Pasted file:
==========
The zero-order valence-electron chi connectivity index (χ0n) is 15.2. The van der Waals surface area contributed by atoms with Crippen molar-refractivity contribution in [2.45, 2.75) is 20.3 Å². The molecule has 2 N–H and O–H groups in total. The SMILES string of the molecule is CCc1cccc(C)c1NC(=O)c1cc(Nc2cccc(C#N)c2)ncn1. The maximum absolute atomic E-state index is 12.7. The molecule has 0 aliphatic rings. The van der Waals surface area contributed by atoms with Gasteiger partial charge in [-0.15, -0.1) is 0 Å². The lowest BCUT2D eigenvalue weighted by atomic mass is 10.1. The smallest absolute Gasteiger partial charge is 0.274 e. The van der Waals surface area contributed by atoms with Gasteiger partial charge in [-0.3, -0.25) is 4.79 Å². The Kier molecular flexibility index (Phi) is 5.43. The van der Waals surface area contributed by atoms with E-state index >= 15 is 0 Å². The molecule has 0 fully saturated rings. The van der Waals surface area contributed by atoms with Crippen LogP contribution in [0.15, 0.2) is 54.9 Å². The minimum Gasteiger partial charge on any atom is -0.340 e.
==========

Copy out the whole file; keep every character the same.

The zero-order valence-electron chi connectivity index (χ0n) is 15.2. The van der Waals surface area contributed by atoms with Crippen molar-refractivity contribution in [2.45, 2.75) is 20.3 Å². The molecule has 2 N–H and O–H groups in total. The SMILES string of the molecule is CCc1cccc(C)c1NC(=O)c1cc(Nc2cccc(C#N)c2)ncn1. The maximum absolute atomic E-state index is 12.7. The molecule has 0 aliphatic rings. The van der Waals surface area contributed by atoms with Gasteiger partial charge in [-0.15, -0.1) is 0 Å². The lowest BCUT2D eigenvalue weighted by atomic mass is 10.1. The smallest absolute Gasteiger partial charge is 0.274 e. The van der Waals surface area contributed by atoms with Gasteiger partial charge in [-0.3, -0.25) is 4.79 Å². The Kier molecular flexibility index (Phi) is 5.43. The van der Waals surface area contributed by atoms with E-state index >= 15 is 0 Å². The molecule has 0 fully saturated rings. The van der Waals surface area contributed by atoms with Crippen LogP contribution in [0.15, 0.2) is 54.9 Å². The minimum Gasteiger partial charge on any atom is -0.340 e.